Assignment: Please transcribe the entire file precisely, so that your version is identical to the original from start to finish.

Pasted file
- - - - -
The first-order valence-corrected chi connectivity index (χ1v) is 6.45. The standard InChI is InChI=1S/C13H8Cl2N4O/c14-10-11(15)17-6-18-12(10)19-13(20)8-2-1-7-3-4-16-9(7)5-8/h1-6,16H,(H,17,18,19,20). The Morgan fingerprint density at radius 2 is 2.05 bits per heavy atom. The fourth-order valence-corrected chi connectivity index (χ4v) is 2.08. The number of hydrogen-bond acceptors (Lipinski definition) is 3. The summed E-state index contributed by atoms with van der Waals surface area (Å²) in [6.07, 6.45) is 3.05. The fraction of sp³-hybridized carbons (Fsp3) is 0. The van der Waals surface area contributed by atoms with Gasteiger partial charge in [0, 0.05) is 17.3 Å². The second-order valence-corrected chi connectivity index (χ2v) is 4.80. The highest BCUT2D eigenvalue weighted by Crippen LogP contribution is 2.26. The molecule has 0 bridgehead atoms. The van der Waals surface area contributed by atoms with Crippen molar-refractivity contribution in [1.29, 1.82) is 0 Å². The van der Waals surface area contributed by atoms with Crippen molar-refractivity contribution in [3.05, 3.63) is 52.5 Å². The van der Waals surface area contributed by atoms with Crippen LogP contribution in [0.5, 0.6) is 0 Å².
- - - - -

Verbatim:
The first-order valence-corrected chi connectivity index (χ1v) is 6.45. The standard InChI is InChI=1S/C13H8Cl2N4O/c14-10-11(15)17-6-18-12(10)19-13(20)8-2-1-7-3-4-16-9(7)5-8/h1-6,16H,(H,17,18,19,20). The Morgan fingerprint density at radius 2 is 2.05 bits per heavy atom. The fourth-order valence-corrected chi connectivity index (χ4v) is 2.08. The number of hydrogen-bond acceptors (Lipinski definition) is 3. The summed E-state index contributed by atoms with van der Waals surface area (Å²) in [6.07, 6.45) is 3.05. The fraction of sp³-hybridized carbons (Fsp3) is 0. The van der Waals surface area contributed by atoms with Gasteiger partial charge in [0, 0.05) is 17.3 Å². The second-order valence-corrected chi connectivity index (χ2v) is 4.80. The highest BCUT2D eigenvalue weighted by Crippen LogP contribution is 2.26. The molecule has 0 bridgehead atoms. The van der Waals surface area contributed by atoms with Crippen molar-refractivity contribution in [1.29, 1.82) is 0 Å². The van der Waals surface area contributed by atoms with Crippen molar-refractivity contribution in [3.05, 3.63) is 52.5 Å². The van der Waals surface area contributed by atoms with Crippen LogP contribution in [0.5, 0.6) is 0 Å².